Objective mapping can remove the equatorial singularity from the problem of estimating geostrophic shear from noisy density measurements. The method uses the complete thermal wind relation, so it is valid uniformly on and off the equator. Errors in the thermal wind balance are due to neglected terms in the momentum balance, which are treated as noise in the inverse problem. The question of whether the geostrophic balance holds near the equator is restated as a need to estimate the size of the ageostrophic noise in the thermal wind equation. Objective mapping formalizes the assumptions about the magnitudes and scales of the geostrophic currents and about the magnitudes and scales of the ageostrophic terms and measurement errors. The uncertainty of the velocity estimates is calculated as part of the mapping and depends on the signal to noise ratio (geostrophic density signal to ageostrophic ''noise'') in the data, as well as the station spacing and the scales assumed for the geostrophic velocities. The method is used to map zonal velocity from a mean Hawaii-Tahiti Shuttle density section. These are compared with previous velocity estimates for the same dataset calculated using other techniques. By choosing appropriate scales, the objective map can duplicate previous results. New temperature data are presented from a repeating, high-resolution expendable bathythermograph section crossing the equator at about 170-degrees-W with four cruises a year between 1987-1991. There appear to be significant differences between this mean temperature and the shuttle mean temperature. Temperature is converted to density with the aid of a mean T-S relation and geostrophic velocity maps are calculated for the 4-year mean. The mean geostrophic undercurrent obtained from our sections is weaker than in the shuttle estimate and is centered slightly north of the equator. Enforcing symmetry about the equator removes the offset of the current, giving a stronger, but narrow undercurrent. The density field apparently includes significant (O(0.5 kg M-3)) large-scale ageostrophic variability which makes velocity estimates from single cruises poorly determined near the equator.

Dushaw, BD, Worcester PF, Cornuelle BD, Howe BM.  1993.  On Equations for the Speed of Sound in Seawater. Journal of the Acoustical Society of America. 93:255-275.   10.1121/1.405660   AbstractWebsite

Long-range acoustic transmissions made in conjunction with extensive environmental measurements and accurate mooring position determinations have been used to test the accuracy of equations used to calculate sound speed from pressure, temperature, and salinity. The sound-speed fields computed using the Del Grosso equation [ V. A. Del Grosso, J. Acoust. Soc. Am. 56, 1084-1091 (1974)] give predictions of acoustic arrival patterns which agree significantly better with the long-range measurements than those computed using the Chen and Millero equation [ C. Chen and F. J. Millero, J. Acoust. Soc. Am. 62, 1129-1135 (1977) The predicted ray travel times and travel time error have been calculated using objectively mapped sound-speed fields computed from conductivity, temperature, depth (CTD) and expendable bathythermograph (XBT) data. Using the measured and predicted ray travel times, a negligible correction to Del Grosso's equation of + 0.05 +/- 0.05 m/s at 4000-m depth is calculated.

Dushaw, BD, Worcester PF, Cornuelle BD, Howe BM.  1993.  Variability of Heat-Content in the Central North Pacific in Summer 1987 Determined from Long-Range Acoustic Transmissions. Journal of Physical Oceanography. 23:2650-2666.   10.1175/1520-0485(1993)023<2650:vohcit>;2   AbstractWebsite

The evolution of the heat content in the central North Pacific Ocean during summer 1987 has been measured using acoustic transmissions between transceivers deployed in a triangle approximately 1000 km on a side. The acoustically determined heat contents of the source-receiver sections agree with heat contents computed from CTD and XBT data obtained during May and September 1987. The accuracy of acoustical measurements of range-averaged heat content is comparable to estimates from CTD and XBT data. Transmissions at four-day intervals allow the continuous observation of heat content and show that it varies on time scales of weeks or less. The magnitude of these variations is of the same order as that observed from XBT sections, which are only occasionally available. Ocean-atmosphere heat exchange from bulk formulas accounts for only about half of the observed heat content increase from May through September 1987, indicating that advective effects are important in the region. The excess heat change is calculated to be of order 50-150 W m(-2). The advective component of the near-surface heat budget is roughly in phase with the surface flux component.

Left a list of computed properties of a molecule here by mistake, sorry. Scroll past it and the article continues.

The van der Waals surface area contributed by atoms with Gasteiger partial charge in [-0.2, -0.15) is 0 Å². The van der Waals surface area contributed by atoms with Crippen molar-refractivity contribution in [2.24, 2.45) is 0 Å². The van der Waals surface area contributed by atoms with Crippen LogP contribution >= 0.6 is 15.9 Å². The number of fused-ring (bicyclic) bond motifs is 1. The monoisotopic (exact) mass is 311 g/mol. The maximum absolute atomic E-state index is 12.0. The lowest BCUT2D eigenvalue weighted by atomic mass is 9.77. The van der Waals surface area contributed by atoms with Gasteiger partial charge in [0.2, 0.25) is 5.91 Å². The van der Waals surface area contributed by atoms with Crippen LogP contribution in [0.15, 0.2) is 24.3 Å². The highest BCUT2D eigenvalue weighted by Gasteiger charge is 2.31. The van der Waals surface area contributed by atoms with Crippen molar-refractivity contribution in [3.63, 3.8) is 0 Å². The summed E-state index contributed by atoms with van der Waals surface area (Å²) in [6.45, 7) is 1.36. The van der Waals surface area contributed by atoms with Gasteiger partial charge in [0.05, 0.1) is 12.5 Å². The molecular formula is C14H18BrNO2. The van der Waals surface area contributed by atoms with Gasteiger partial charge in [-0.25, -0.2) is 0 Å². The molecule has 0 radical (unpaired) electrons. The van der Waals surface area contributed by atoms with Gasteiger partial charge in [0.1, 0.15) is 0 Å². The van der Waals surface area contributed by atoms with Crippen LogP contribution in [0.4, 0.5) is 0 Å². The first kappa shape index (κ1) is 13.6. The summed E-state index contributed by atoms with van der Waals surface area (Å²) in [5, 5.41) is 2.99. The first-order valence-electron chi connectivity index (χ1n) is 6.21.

Roemmich, D, Cornuelle B.  1992.  The Subtropical Mode Waters of the South-Pacific Ocean. Journal of Physical Oceanography. 22:1178-1187.   10.1175/1520-0485(1992)022<1178:tsmwot>;2   AbstractWebsite

The subtropical mode waters (STMW) of the southwestern Pacific Ocean are described, including their physical characteristics, spatial distribution, and temporal variability. STMW is a thermostad, or minimum in stratification, having temperatures of about 15-degrees-19-degrees-C and vertical temperature gradient less than about 2-degrees-C per 100 m. Typical salinity is 35.5 psu at 16.5-degrees-C. The STMW layer is formed by deep mixing and cooling in the eastward-flowing waters of the separated East Australia Current. Surface mixed layers are observed as deep as 300 m north of New Zealand in winter, in the center of a recurring anticyclonic eddy. The STMW thermostad in the South Pacific is considerably weaker than its counterparts in the North Atlantic and North Pacific, a contrast that may help to discriminate between physical processes contributing to its formation. A quarterly time series of expendable bathythermograph transects between New Zealand and Fiji is used to study the temporal variability of STMW. Large fluctuations are observed at both annual and subannual periods. Based on the quarterly census of STMW volume, the lifetime of the thermostad is estimated to be of order 1 year. During the years 1986-91 wintertime sea surface and air temperature minima warmed by about 1.5-degrees-C. The volume of STMW decreased dramatically during that period, with the 1989-91 census showing only a small fraction of the 1986-87 STMW volume. The observed fluctuations may be due either to long-period change in air-sea heat exchange or to fluctuations in heat transport by ocean currents.

Duda, TF, Flatte SM, Colosi JA, Cornuelle BD, Hildebrand JA, Hodgkiss WS, Worcester PF, Howe BM, Mercer JA, Spindel RC.  1992.  Measured Wave-Front Fluctuations in 1000-Km Pulse-Propagation in the Pacific-Ocean. Journal of the Acoustical Society of America. 92:939-955.   10.1121/1.403964   AbstractWebsite

A 1000-km acoustical transmission experiment has been carried out in the North Pacific, with Pulses broadcast between a moored broadband source (250-Hz center frequency) and a moored sparse vertical line of receivers. Two data records are reported: a period of 9 days at a pulse rate of one per hour, and a 21 -h period on the seventh day at six per hour. Many wave-front segments were observed at each hydrophone depth, and arrival times were tracked and studied as functions of time and depth. Arrivals within the final section of the pulse are not trackable in time or space at the chosen sampling rates, however. Broadband fluctuations, which are uncorrelated over 10-min sampling and 60-m vertical spacing, are observed with about 40 (ms)2 variance. The variance of all other fluctuations (denoted as low-frequency) is comparable or smaller than the broadband value; this low-frequency variance can be separated into two parts: a wave-front segment displacement (with vertical correlation length greater than 1 km) that varies substantially between rays with different ray identifiers, and a distortion (with vertical correlation length between 60 m and 1 km) of about 2 (ms)2 variance. The low-frequency variance may be explained as the effect of internal waves, including internal tides. The variance of the broadband fluctuations is reduced somewhat but not eliminated if only high-intensity peaks are selected; this selection does not affect the statistics of the low-frequency fluctuations.